Liquid XML Studio 2019
Schema Dependency
JSON Schema Editor > Graphical Notation Overview > Dependency Container > Schema Dependency
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A schema dependency has a named property and a sub schema. If the named property exists, then the schema is applied to the containing object, and must validate.

 

There is no requirement that any of the property names match a property definition (as they could match against Pattern Property or Additional Property nodes).

Example 1

Example
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{
    "$schema": "http://json-schema.org/draft-04/schema#",
    "type": "object",
    "title": "My schema",
    "additionalProperties": true,
    "properties": {
        "a": { "type": "string" },
        "b": { "type": "string" }
    },
    "dependencies": {
        "a": {
            "type": "object",
            "properties": {
                "x": { "type": "number" }
            },
            "required": [ "x" ]
        }
    }
}

In this example if the property 'a' is present then the contained schema must also validate the containing instance object.

Valid
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{
    "a":"String",
    "x":4
}
Invalid
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{
    "a":"String"
}

As this validation effectively uses 2 schemas to validate the same instance object the 2 schemas must 'overlap'.

In other words the properties defined by the core schema must also be allowable by the dependency schema and visa versa.

This is easiest to do by ensuring both schemas contain an Additional Properties node (but can be done with property or PatternProperty nodes.

 

Example 2 - Restricting Existing Types

Schema dependencies can also be used to further constrain existing property definitions.

Example
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{
    "$schema": "http://json-schema.org/draft-04/schema#",
    "type": "object",
    "title": "My schema",
    "additionalProperties": false,
    "properties": {
        "a": { "type": "string" },
        "b": {
            "type": "string",
            "minLength": 3
        }
    },
    "dependencies": {
        "a": {
            "type": "object",
            "properties": {
                "b": {
                    "type": "string",
                    "maxLength": 4
                }
            }
        }
    }
}

In this example property 'a' is optional and can contain a string of any length, and property 'b' is optional, but if present must contain a string of 3 or more chars.

However, because of the dependency rule, if the property 'a' is present then additional rules are applied to property 'b' (if present).

The additional rule in the dependency ensure that  'b' can contain any string with a max length of 4.

The constraints of the core and dependency schema are both applied ensuring if b is present it is s string of 3-4 chars.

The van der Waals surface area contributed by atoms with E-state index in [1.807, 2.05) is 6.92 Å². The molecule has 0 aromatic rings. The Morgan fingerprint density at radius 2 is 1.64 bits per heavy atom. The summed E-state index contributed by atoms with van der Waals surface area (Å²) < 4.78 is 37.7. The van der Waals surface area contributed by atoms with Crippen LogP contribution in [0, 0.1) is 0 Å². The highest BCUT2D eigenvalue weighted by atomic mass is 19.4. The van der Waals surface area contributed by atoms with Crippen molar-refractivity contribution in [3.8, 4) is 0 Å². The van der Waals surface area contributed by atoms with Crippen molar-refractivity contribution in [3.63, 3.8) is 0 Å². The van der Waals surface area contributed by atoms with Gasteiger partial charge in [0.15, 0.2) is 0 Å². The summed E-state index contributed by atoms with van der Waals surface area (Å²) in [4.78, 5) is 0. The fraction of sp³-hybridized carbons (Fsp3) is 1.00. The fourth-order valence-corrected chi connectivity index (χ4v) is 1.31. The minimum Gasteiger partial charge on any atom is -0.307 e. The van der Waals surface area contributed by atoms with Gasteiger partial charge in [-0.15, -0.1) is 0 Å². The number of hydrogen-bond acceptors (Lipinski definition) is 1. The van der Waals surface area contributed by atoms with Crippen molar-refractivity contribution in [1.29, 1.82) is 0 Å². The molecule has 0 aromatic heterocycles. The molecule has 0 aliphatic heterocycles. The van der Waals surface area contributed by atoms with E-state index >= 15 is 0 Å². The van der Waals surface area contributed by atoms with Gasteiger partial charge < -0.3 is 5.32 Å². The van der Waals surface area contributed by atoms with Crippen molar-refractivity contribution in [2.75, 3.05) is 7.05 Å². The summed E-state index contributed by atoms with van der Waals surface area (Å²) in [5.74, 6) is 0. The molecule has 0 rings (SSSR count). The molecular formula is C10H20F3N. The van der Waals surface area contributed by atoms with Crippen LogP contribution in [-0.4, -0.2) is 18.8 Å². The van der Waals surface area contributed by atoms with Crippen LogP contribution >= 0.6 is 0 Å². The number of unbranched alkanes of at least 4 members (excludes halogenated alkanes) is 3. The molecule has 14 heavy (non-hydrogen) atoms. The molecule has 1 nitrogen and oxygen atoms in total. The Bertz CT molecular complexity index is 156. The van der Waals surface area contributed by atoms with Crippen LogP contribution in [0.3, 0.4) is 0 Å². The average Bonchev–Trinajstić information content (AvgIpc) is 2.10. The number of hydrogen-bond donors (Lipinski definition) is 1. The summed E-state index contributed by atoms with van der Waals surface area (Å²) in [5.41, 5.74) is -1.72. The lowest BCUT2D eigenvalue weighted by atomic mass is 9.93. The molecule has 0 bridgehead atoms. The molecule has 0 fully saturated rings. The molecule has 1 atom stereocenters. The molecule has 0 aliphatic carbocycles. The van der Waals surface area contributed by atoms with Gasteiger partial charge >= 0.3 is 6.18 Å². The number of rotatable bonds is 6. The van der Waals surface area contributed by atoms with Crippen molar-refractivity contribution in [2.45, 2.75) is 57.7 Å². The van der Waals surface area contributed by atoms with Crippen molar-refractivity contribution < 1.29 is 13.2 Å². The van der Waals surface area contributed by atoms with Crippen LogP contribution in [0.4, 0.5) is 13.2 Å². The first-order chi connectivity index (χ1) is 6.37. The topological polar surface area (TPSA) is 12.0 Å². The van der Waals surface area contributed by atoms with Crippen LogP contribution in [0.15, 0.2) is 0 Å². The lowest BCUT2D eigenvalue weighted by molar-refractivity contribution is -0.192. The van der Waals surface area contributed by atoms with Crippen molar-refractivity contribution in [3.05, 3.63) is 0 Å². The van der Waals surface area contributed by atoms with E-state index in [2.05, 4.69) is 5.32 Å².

Valid
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{    "a":"String with no restrictions"    }

{    "b":"Long String - Which is Valid as 'a' is not present"    }

{   
     "a":"String with no restrictions",
     "b":"ABC"
}
Invalid
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{    "b":"A"    }   // To Short

{    
     "a":"String with no restrictions",
     "b":"ABCDE"    // To Long as dependency rules are applied as 'a' is present.
}     

 

Example 3 - Excluding Existing Properties

Schema dependencies can also be used to remove existing properties.

The logic and implementation for this are not intuitive, so its best avoided if possible!
But you do see it in a number of production schemas.

Example
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{
    "$schema": "http://json-schema.org/draft-04/schema#",
    "type": "object",
    "title": "My schema",
    "additionalProperties": false,
    "properties": {
        "a": { "type": "string" },
        "b": { "type": "string" }
    },
    "dependencies": {
        "a": {
            "type": "object",
            "not": { "required": [ "b" ] }
        }
    }
}
If your not familiar with the 'not' node, then its probably a good idea to read through that topic first.

In this example property 'a' is optional and can contain a string of any length, and property 'b' is optional and contain a string of any length.

However, because of the dependency rule, if the property 'a' is present the following additional rules apply :

The object must validate against the schema in the dependency, which contains:

A Properties Collection which contains an additional properties node (this allows any properties so has no effect on the validation).

A Not schema (which is not allowed to validate against the containing instance object), this contains:

A required property 'b'  and an additional properties node (so this will validate if the property 'b' is present).

 

The negative logic here makes this somewhat unintuitive, but basically reading backwards.

Valid
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{                    }

{    "a":"String"    }

{    "b":"String"    } 
Invalid
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{
    "a":"String",
    "b":"String"
}